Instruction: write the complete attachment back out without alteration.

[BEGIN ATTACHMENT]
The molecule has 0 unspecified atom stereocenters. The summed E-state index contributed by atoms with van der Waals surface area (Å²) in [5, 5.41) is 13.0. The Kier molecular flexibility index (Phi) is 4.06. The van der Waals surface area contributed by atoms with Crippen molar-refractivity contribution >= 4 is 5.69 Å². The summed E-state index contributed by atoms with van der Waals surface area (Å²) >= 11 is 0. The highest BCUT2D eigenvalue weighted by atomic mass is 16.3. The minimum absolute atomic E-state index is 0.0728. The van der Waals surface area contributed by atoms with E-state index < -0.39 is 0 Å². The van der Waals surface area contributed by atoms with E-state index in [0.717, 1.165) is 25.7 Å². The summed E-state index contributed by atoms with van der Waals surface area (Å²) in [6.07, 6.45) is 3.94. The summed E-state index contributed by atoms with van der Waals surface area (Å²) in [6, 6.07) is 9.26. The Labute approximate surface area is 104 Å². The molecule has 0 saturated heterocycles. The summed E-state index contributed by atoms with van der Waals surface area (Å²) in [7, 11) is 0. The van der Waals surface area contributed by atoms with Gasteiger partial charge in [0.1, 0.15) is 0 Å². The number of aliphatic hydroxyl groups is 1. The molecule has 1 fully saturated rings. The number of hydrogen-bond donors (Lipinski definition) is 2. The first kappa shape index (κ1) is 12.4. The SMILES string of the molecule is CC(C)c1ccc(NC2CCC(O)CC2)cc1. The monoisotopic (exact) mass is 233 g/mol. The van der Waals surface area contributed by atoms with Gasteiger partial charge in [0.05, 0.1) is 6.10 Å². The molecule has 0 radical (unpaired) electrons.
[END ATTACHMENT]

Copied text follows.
The molecule has 0 unspecified atom stereocenters. The summed E-state index contributed by atoms with van der Waals surface area (Å²) in [5, 5.41) is 13.0. The Kier molecular flexibility index (Phi) is 4.06. The van der Waals surface area contributed by atoms with Crippen molar-refractivity contribution >= 4 is 5.69 Å². The summed E-state index contributed by atoms with van der Waals surface area (Å²) >= 11 is 0. The highest BCUT2D eigenvalue weighted by atomic mass is 16.3. The minimum absolute atomic E-state index is 0.0728. The van der Waals surface area contributed by atoms with E-state index < -0.39 is 0 Å². The van der Waals surface area contributed by atoms with E-state index in [0.717, 1.165) is 25.7 Å². The summed E-state index contributed by atoms with van der Waals surface area (Å²) in [6.07, 6.45) is 3.94. The summed E-state index contributed by atoms with van der Waals surface area (Å²) in [6, 6.07) is 9.26. The Labute approximate surface area is 104 Å². The molecule has 0 saturated heterocycles. The summed E-state index contributed by atoms with van der Waals surface area (Å²) in [7, 11) is 0. The van der Waals surface area contributed by atoms with Gasteiger partial charge in [0.1, 0.15) is 0 Å². The number of aliphatic hydroxyl groups is 1. The molecule has 1 fully saturated rings. The number of hydrogen-bond donors (Lipinski definition) is 2. The first kappa shape index (κ1) is 12.4. The SMILES string of the molecule is CC(C)c1ccc(NC2CCC(O)CC2)cc1. The monoisotopic (exact) mass is 233 g/mol. The van der Waals surface area contributed by atoms with Gasteiger partial charge in [0.05, 0.1) is 6.10 Å². The molecule has 0 radical (unpaired) electrons.